Advertisement

NEWS ANALYSIS

LANDMARK CABLE DEAL : Crowded Marketplace : More Acquisitions of Such Size May Not Be Likely

February 28, 1996|JAMES BATES | TIMES STAFF WRITER

Both industries wire homes. Both want to provide video and telephone services. And both want to snatch each other's business.

So why not merge?

That's the question being increasingly asked of and by rivals to regional phone company US West Inc. and Continental Cablevision Inc. after US West announced it will acquire the nation's third-largest cable system in a $10.8-billion deal.

With the Telecommunications Reform Act foreshadowing an eventual competitive free-for-all among regional telephone and cable concerns to provide similar services, the playing field suddenly looks crowded. The US West deal suggests some of the players--most likely some of the nation's cable companies--will get benched. As Pacific Telesis Group said, this deal shows how crowded the business is "as telephone, cable and computer services continue to converge."

Still, more combinations of this size may not be likely. For one thing, the list of major acquisition candidates in cable is a short one, the result of a consolidation trend the last few years that has resulted in the industry's being dominated by a few large firms with huge clusters of cable systems.

Some of those companies, such as Tele-Communications Inc. and Time Warner Inc., would be a huge bite for a phone company, or would include businesses the companies may not want to acquire, although TCI did come close once before to merging with Bell Atlantic Corp.

And there remain some legal restrictions on phone companies' owning cable systems outright in cities they serve.

More likely, the US West deal will force companies to evaluate their options, possibly sparking alliances and ventures among phone and cable concerns. As a hypothetical example, a phone company might buy a third of a cable company, providing capital to upgrade equipment and services offered.

Phone companies have large amounts of cash, and cable companies have a huge appetite to keep building and upgrading their systems. In addition, at stake for both industries isn't just the glitzy 500-channel universe of interactive TV and movies on demand, which has received so much media hype, but also the creation of inroads into the lucrative long-distance telephone market.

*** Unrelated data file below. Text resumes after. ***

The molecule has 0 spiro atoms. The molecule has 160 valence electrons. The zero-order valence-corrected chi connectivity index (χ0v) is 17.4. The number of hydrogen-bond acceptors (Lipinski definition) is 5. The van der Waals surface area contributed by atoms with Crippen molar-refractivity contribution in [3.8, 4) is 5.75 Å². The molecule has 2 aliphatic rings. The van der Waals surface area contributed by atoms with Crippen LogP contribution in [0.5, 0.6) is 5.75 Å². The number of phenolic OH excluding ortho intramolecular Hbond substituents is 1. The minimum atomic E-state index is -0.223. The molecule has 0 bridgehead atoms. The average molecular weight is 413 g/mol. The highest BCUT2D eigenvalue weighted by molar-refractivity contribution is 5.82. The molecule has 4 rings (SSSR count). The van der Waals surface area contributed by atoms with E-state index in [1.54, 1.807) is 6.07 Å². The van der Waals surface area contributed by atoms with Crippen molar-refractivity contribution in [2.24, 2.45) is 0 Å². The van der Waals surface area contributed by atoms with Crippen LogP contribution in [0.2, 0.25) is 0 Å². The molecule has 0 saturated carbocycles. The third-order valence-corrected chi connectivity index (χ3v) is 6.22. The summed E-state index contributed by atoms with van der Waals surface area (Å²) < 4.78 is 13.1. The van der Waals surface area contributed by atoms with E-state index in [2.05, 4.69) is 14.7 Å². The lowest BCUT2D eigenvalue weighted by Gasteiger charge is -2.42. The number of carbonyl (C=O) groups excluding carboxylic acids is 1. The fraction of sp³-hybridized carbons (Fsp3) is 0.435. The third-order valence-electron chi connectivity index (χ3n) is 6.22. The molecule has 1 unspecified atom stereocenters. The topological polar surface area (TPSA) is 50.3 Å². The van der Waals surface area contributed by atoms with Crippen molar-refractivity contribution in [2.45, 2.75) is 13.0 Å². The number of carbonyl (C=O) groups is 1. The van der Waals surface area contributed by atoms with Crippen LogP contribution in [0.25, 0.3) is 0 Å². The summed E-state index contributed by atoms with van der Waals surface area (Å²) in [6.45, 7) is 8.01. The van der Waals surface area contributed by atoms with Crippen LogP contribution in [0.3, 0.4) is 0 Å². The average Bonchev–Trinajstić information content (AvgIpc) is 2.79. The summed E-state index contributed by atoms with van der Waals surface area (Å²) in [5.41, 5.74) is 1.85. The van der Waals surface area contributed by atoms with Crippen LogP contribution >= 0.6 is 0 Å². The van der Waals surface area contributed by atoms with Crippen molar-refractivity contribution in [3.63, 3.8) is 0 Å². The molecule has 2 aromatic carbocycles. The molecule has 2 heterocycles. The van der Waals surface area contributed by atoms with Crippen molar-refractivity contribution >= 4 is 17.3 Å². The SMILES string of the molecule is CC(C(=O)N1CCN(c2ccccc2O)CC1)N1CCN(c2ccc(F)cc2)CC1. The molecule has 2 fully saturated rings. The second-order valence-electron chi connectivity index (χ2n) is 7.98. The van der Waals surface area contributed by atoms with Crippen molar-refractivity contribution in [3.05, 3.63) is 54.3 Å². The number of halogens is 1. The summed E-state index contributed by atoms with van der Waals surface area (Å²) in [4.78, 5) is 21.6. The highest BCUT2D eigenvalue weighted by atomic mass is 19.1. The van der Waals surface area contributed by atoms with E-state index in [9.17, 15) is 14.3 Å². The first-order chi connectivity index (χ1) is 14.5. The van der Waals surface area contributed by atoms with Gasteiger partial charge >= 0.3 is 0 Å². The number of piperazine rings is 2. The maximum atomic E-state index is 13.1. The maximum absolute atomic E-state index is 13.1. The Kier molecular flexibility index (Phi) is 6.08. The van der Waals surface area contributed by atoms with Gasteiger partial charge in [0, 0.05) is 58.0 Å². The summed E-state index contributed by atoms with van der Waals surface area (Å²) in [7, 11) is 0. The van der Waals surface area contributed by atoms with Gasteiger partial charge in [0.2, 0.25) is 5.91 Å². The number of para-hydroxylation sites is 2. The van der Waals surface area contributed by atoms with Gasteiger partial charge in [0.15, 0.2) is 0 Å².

Still unclear is the impact on other technologies bringing programming and communications to the home, such as wireless and satellite systems.

Phone companies and cable concerns each reacted with their own spin control, viewing the US West deal as validating their own businesses.

San Francisco-based Pacific Telesis said the deal is "a clear signal from cable that they don't expect to maintain their monopoly much longer." It added that it "is not currently interested in pursuing any cable ventures," although a spokesman said the company plans to keep its option open.

Cable executives said it shows that their coaxial cables are superior when it comes to transmitting more signals than phone lines, which phone companies would want if they built systems that provided elaborate video and online services.

"It makes much more sense to buy cable," said Falcon Cable Systems Co. Chairman Marc Nathanson.

An executive from Chicago-based Ameritech Corp. said the deal won't affect its plans to separately wire areas for cable in its five-state service area, although some analysts believe that duplicating the wiring of communities will prove too costly and inefficient.

"There just is not enough business for each of these guys to build the infrastructure to deliver video services. It doesn't make sense to overbuild by having two competing lines going into neighborhoods," said Jeffrey Logsdon, media analyst at Seidler Cos. in Los Angeles.

One executive who has worked closely with the regional phone companies on developing video services says the companies can't treat the US West deal lightly.

"It should be an eye-opener for them. Each of these companies has spent a fair amount of money trying to get themselves geared up to enter the video-delivery business. US West is now in the business immediately," the executive said.

*

More Cable Deal Coverage:

* US West to buy Continental. A1

* Regulatory hurdles unlikely. D3

* Deal shows potential of wire. D3

Advertisement
Los Angeles Times Articles
|
|
|